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Two Works in One

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The English Channel, a sculpture of Captain Cook, inside The Lighthouse by Michael Parekowhai on Queens Wharf. The Lighthouse by Michael Parekowhai, Queens Wharf The Lighthouse by Michael Parekowhai, Queens Wharf

At the advent of night - when looked at from some distance so that the silhouetted building shape starts to dissolve into the darkness behind - the flashing neon that crosses the inner window frames merges with the spidery squiggles on the other side of the room. They compress spatially and combine, while the distance across the floor shrinks and weblike linear relationships between the twitching neurons constantly alter.

Queens Wharf, Auckland City Waterfront

Auckland

Michael Parekowhai
The Lighthouse

The arrival of a substantial new public artwork in the downtown centre of New Zealand’s largest city is always an exciting occasion, but the ‘opening’ of Michael Parekowhai’s The Lighthouse on the waterfront - on Queens wharf, at the base of the main street - is such that you would have to be made of solid rock not to get a real thrill. The work’s colour, movement, cultural gravitas and wit will make this site a mecca for artists, locals and tourists from all over the country, and beyond.

Generously donated to the city by Barfoot and Thompson (S1,000,000), and some anonymous patrons ($500,000), this imposing, spectacular work - based on a two story ‘50s state house in Mt Roskill, and the same size - is really two works in one, according to whether it is day or night. The same building (to be looked at, into and through) is experienced very differently according to the natural light’s impact on its outer and inner surfaces, and the background sea and sky.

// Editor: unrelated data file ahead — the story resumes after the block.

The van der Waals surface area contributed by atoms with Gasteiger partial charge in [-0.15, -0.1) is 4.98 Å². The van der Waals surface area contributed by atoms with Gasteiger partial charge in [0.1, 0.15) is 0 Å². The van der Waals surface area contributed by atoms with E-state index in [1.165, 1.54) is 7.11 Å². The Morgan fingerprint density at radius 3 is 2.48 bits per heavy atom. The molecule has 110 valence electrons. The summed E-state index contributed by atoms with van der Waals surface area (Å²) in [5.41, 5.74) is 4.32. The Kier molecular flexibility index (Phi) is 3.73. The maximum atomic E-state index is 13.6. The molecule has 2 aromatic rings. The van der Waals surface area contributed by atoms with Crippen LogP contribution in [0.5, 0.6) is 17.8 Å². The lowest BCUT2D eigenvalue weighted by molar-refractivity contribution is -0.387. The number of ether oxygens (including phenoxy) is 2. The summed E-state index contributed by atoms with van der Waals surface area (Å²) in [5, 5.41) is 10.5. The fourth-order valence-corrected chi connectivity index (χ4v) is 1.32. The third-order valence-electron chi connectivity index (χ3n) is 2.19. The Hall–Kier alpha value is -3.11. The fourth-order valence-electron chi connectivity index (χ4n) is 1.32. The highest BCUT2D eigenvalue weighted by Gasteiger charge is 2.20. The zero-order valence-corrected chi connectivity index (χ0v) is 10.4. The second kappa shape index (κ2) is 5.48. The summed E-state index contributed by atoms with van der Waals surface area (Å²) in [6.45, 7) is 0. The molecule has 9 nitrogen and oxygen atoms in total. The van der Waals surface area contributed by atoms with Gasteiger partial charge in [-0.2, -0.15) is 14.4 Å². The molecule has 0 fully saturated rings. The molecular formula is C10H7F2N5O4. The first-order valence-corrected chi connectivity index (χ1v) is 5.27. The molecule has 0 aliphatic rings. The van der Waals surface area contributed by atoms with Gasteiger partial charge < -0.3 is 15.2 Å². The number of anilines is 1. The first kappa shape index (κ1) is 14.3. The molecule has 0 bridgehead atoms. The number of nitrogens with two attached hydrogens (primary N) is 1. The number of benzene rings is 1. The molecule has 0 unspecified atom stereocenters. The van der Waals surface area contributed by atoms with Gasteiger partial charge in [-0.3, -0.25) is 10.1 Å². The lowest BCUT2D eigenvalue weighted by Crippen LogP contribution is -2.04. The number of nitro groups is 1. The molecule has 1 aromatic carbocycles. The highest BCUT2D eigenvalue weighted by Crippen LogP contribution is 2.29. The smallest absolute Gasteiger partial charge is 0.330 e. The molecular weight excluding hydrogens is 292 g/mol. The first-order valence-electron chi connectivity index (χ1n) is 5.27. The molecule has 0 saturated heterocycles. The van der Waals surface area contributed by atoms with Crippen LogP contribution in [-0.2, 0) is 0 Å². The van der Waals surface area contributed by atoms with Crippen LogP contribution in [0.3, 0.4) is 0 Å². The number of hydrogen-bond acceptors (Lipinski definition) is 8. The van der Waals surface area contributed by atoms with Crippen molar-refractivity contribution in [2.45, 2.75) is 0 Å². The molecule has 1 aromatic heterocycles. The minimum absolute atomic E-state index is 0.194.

Because of it representing a state house, this architectural sculpture was attracting a lot of attention even before it was built. These buildings are loathed by some New Zealanders (as a symbol of low income) and aesthetically adored by others for their ‘basic’ form. As a state sponsored variety of cheap housing, they are now highly controversial in Auckland because of hundreds of forced evictions in the eastern suburbs (there is a chronic shortage of housing in Auckland anyway) where the buildings are being sold off, and apartment blocks built on the land (if at all).

In daytime, Parekowhai’s distinctive weatherboard sculpture - coated with tough, glossy, pale marine paint - can be analysed by virtue of its staircase, balcony, porches, fireplace and alcoves. There is lots of nuanced chromatic variation in its exterior, especially with the pastel trimmings outside around the window frames and under the overhanging brown lip of the roof.

On different timers there are several hundred pieces of strategically positioned neon tubing within the gloss lined white box inside (the floor and a dozen scattered Lego blocks are wooden), with a large stainless steel Captain Cook inside, looking apprehensive while seated precariously on a swivel easel/table fixed to a tripod in front of the fireplace. It bears his weight: His feet are not touching the ground.

At the advent of night - when looked at from some distance so that the silhouetted building shape starts to dissolve into the darkness behind - the flashing neon that crosses the inner window frames merges with the spidery squiggles on the other side of the room. They compress spatially and combine, while the distance across the floor shrinks and weblike linear relationships between the twitching neurons constantly alter.

When you stand closer to the windows and peer through, the windows on the other side of the building have double parallel lines in their reflections, because they are double glazed. The reflections from the glossy white paint however are single.

Parekowhai’s coloured lines are incredibly inventive in their allusions. These flashing glowing lines can - one at a time - be interpreted in several ways. Some seem to be parts of coastline from maps made around the Pacific. Others could be improvised doodles or stick figures, or (self-reflexively) represent the eye movements viewers make when contemplating an artwork such as this - the different points within or on the house that viewers visually return to over and over again, and which can be charted or tracked by social scientists.